The future of cars in Pakistan, like elsewhere in the world, is electric. So the question is, how soon is this future? The government, which recently approved Pakistan’s first five-year Electric Vehicle (EV) Policy for cars, thinks it will be sooner rather than later. But will it?
EV technology has long been considered a game changer for the environment. In countries like Pakistan, where fossil fuel imports constitute a major burden on an already weak external account, the adoption of this technology can bring additional benefits by significantly cutting oil imports, given that the electricity costs of running an electric car is almost a third of that of fuel in a comparable ICV (Internal Combustion Vehicle) and almost a tenth of a gasoline-run version of a two or three-wheeler.
Despite these advantages, EV adoption is painfully slow across many countries and this is as true for developed economies such as the US and Europe as it is for developing nations like India, where governments have been trying to speed up EV adoption through policy interventions aimed at cutting emissions and forcing carmakers to shift to cleaner technology or by offering cash handouts and subsidised financing to buyers or giving attractive tax concessions to both.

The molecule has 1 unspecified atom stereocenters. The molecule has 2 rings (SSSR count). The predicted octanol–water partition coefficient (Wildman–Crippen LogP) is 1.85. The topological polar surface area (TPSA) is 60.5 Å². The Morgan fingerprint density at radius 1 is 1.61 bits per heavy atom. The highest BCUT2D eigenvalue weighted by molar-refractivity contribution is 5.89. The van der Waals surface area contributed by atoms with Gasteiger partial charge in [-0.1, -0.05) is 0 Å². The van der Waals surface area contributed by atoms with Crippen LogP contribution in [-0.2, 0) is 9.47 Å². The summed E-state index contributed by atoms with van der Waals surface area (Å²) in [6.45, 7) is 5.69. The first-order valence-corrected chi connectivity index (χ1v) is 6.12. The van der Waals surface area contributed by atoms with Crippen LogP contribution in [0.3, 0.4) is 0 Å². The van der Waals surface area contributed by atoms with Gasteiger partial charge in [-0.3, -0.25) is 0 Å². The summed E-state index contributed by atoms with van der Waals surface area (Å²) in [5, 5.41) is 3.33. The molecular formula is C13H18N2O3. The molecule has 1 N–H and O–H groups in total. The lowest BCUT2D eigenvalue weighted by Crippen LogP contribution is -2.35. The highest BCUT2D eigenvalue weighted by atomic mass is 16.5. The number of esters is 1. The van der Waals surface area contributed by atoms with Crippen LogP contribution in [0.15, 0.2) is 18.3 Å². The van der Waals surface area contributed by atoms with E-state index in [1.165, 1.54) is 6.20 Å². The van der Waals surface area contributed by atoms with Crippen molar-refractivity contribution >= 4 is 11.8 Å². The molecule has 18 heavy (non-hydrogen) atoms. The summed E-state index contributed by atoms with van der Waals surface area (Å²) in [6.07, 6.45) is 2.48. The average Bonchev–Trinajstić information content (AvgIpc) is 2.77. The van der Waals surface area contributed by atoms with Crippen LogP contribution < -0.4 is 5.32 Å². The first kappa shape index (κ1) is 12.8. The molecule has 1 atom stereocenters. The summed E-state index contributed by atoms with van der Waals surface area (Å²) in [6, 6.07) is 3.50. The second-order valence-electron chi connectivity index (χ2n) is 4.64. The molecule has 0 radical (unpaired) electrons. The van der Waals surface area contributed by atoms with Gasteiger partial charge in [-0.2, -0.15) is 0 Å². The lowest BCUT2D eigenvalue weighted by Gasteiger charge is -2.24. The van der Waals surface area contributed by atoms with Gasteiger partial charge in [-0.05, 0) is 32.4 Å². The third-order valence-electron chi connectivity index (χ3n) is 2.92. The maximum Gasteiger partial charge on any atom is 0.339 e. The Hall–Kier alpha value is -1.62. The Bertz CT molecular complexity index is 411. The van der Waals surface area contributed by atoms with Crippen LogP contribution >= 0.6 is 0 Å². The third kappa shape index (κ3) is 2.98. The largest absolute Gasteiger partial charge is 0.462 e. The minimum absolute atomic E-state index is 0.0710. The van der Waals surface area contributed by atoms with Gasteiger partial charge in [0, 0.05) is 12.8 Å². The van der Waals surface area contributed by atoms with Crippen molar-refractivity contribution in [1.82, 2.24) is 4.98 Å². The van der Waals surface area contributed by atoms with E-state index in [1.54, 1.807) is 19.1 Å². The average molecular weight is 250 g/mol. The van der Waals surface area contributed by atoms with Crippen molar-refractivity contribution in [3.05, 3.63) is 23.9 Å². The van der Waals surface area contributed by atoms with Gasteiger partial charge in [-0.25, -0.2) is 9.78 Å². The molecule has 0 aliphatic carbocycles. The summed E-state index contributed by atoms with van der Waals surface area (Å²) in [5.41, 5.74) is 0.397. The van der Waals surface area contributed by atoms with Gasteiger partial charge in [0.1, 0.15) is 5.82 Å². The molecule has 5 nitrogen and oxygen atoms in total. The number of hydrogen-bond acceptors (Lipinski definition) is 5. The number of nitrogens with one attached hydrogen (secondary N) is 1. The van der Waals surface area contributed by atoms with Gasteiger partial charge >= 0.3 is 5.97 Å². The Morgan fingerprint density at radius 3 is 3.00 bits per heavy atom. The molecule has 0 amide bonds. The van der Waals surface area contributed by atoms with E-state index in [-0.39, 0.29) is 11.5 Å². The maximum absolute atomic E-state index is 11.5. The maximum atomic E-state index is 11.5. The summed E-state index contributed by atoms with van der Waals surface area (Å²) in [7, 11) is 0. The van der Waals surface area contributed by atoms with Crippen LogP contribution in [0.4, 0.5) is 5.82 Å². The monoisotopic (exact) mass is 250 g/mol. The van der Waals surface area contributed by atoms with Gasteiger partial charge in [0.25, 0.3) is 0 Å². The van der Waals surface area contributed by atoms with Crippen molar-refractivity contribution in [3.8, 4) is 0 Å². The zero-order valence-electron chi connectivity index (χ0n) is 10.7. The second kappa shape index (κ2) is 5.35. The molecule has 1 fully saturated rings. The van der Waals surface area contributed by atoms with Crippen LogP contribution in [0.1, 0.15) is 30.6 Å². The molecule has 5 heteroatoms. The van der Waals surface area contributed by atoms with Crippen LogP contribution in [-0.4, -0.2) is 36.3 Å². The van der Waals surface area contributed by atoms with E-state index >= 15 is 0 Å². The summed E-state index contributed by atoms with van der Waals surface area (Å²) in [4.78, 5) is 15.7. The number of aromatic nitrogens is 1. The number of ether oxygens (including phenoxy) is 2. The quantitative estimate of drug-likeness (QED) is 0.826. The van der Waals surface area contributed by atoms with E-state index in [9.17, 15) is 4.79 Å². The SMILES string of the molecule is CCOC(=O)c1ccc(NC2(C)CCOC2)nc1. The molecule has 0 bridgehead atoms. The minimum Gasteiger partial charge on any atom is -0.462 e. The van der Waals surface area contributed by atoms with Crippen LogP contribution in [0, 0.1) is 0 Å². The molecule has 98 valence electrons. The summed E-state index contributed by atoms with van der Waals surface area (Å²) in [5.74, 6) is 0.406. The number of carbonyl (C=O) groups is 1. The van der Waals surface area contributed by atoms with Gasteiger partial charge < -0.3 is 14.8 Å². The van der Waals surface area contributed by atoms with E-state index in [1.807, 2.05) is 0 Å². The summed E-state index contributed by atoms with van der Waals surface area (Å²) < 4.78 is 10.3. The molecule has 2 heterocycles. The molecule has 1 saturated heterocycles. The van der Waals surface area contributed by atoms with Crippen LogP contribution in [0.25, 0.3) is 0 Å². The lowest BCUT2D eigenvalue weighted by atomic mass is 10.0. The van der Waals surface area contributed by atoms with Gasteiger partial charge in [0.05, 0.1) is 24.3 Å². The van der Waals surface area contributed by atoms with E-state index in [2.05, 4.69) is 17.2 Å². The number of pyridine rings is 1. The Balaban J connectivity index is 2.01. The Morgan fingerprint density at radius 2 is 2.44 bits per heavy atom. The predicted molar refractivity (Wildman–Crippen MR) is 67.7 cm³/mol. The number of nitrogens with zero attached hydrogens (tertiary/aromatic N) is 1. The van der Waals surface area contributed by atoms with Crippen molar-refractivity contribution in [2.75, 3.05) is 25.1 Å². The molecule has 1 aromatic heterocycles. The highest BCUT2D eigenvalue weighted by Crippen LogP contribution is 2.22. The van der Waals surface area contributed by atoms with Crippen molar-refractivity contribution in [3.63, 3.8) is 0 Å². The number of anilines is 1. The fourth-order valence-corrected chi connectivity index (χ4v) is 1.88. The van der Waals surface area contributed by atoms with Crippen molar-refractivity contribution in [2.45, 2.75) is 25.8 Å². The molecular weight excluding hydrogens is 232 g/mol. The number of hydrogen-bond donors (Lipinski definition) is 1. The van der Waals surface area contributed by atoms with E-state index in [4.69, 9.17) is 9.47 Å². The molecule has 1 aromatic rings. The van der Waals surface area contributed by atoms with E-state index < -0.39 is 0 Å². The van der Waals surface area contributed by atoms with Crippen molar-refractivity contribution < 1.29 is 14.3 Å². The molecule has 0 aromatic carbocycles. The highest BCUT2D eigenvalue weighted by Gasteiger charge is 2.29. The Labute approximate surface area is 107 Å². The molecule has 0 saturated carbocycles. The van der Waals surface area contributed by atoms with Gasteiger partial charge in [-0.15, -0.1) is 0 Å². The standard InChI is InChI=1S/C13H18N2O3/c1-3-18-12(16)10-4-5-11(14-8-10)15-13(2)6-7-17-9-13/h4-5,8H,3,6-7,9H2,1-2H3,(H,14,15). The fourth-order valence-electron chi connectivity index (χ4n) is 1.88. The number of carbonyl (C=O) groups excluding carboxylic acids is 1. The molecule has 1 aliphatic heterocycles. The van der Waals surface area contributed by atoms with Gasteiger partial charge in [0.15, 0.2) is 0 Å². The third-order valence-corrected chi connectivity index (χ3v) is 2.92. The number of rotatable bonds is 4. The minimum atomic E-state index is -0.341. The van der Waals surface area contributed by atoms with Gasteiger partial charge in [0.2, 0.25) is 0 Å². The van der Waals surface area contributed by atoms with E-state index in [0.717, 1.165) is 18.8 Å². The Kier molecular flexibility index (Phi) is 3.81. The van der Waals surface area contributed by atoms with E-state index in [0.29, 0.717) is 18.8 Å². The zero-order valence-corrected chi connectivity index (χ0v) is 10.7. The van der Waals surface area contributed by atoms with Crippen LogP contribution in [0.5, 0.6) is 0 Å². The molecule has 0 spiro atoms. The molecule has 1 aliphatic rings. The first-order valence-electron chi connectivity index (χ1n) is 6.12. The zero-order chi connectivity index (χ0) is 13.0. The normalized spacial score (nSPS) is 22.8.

“In Europe, EV penetration is less than five percent,” says Almas Hyder, Chairman of the Engineering Development Board (EDB), which designed the EV policy framework. “China remains the only outlier, because it has embraced the technology more rapidly than the rest of the world, with electric bikes and scooters laying the ground for EV market growth. Similarly, Finland and California are the other exceptions.”
Like the rest of the world, the adoption of EVs in Pakistan could be constrained by weak customer demand due to limitations in the technology, lack of charging infrastructure and more importantly, a 30 to 40% higher upfront cost in spite of the huge headroom for growth.
Hyder says that initially, demand for EVs will flow from households that require a second car for use. A second source of demand could come from a segment of the population who want to graduate from two-wheelers to small, affordable cars with minimum maintenance and running costs. He adds that EV adoption will go only so far unless the necessary infrastructure is made available across cities and on the highways.